Aprons must be worn over the gown or coverall to reduce contamination levels of the PPE by blood and body fluids. Both a waterproof gown plus apron must be used. Thin plastic aprons are disposable, whereas the heavy-duty, thick plastic aprons may be reused if safe disinfection can be ensured.

Correctly sized latex or non-sterile examination (nitrile) gloves should be used to protect against both direct and indirect contact. In all instances, double gloving (i.e. 2 layers of gloves) should be used. If gloves are damaged, torn or heavily contaminated during use, they should be replaced. Alcohol handrub should be used on the inner glove before putting on a new pair of gloves. A new pair of (outer layer) gloves should be used for each patient. For environmental cleaning or waste management, heavy-duty rubber gloves should be used.

Using personal protective equipment (PPE)

3-21 What is a personal protective equipment buddy?

The putting on (donning of PPE) and removing (doffing of PPE) procedures should be supervised by a trained healthcare worker. This person, known as a ‘PPE buddy’, helps with the dressing procedure to ensure that there is maximum skin coverage (preferably with no skin left exposed) and that all PPE has been correctly fitted. During undressing, the buddy helps to prevent contamination with blood or body fluids transferred from the protective clothing. The PPE buddy should be appropriately dressed to avoid contaminating themselves or their clothing, i.e. long-sleeved gown, apron, mask, visor, long cuffed gloves. The procedure for putting on and taking off PPE should ideally take place in two separate areas, specifically designated for that purpose, to avoid contamination of clean PPE during undressing. There should be no crossover of staff.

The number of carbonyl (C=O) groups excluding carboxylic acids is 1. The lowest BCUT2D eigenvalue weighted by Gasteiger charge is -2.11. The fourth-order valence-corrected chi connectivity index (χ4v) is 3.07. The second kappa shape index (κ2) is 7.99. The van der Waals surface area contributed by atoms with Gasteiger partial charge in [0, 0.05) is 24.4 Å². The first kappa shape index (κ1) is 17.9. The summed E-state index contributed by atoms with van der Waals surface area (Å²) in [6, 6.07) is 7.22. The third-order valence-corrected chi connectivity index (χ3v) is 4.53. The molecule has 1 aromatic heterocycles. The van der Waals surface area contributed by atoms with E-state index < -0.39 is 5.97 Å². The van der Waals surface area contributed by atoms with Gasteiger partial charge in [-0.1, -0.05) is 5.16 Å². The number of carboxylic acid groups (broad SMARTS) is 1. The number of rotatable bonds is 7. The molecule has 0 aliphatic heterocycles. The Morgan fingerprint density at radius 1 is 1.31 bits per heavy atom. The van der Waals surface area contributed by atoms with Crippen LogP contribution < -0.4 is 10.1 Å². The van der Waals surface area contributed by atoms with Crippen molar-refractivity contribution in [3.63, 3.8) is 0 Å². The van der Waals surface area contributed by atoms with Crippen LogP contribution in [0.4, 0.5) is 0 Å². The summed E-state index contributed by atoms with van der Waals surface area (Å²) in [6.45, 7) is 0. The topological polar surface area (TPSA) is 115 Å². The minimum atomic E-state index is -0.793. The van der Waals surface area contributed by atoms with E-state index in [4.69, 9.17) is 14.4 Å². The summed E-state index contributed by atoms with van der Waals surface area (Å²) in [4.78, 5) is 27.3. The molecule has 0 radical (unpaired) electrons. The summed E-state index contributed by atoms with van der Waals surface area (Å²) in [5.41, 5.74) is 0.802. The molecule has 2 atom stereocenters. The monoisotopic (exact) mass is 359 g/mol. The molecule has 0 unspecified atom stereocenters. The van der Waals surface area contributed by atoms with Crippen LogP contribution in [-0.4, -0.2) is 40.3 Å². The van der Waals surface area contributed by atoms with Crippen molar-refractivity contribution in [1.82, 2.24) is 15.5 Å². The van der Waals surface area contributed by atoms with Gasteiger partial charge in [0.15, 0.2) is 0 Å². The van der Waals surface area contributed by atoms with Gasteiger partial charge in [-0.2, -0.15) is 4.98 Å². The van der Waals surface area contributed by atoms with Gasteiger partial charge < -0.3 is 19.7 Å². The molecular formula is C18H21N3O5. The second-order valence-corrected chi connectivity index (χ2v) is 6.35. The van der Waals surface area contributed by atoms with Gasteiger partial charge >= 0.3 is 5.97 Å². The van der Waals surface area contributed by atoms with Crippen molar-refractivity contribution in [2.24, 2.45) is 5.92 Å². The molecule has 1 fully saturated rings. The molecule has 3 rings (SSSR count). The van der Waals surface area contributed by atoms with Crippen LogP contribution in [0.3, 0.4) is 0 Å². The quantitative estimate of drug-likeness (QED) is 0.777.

It is essential to use a PPE buddy to assist healthcare workers to put on (don) and take off (doff) their personal protective equipment for Ebola correctly.

3-22 How should personal protective equipment be put on?

The usual sequence for putting on (donning) PPE (assisted by the PPE buddy) is:

  1. First pair of gloves
  2. Coverall or gown
  3. Boots
  4. Overshoes
  5. Apron
  6. Mask or N95 respirator
  7. If using a coverall, pull hood on
  8. Goggles or visor or face-shield
  9. Balaclava or head/neck cover
  10. Second pair of gloves.

3-23 How should personal protective equipment be removed?

Follow your local recommended guideline for PPE removal or use the sequence recommended by the WHO:

  1. Remove the outer pair of gloves and discard immediately in a waste box (see images below). The PPE buddy sprays the worker’s hands (still in the second set of gloves) with alcohol.
  2. Remove the plastic apron by tearing the neck strap from the back of the head (if disposable), roll it dirty side inwards. Then untie the back straps, fold inwards and keep rolling until it is completely contained into a ball and discard in waste box. If it is reusable place in a container with disinfectant.
  3. Spray inner gloved hands with alcohol rub.
  4. Remove gown by rolling it from the back towards the front with the buddy’s hands on the inside of the gown. Move it over the arms – sleeves are turned inside out – then the gown is rolled gently into a ball away from the body. If wearing a coverall, unzip the coverall and remove the coverall hood; roll the top section of the coverall down to the hips; then when seated, pull the coverall carefully over the boots.
  5. Spray inner gloved hands with alcohol rub.
  6. Remove hood and goggles together or remove hood and then face shield.
  7. Spray inner gloved hands with alcohol rub.
  8. Remove face cover by holding the straps from the back and bringing them forward.
  9. Spray inner gloved hands with alcohol rub.
  10. Remove rubber boots and place in disinfectant.
  11. Remove inner gloves by gently rolling them off one at a time.
  12. Wash hands with soap and water and dry.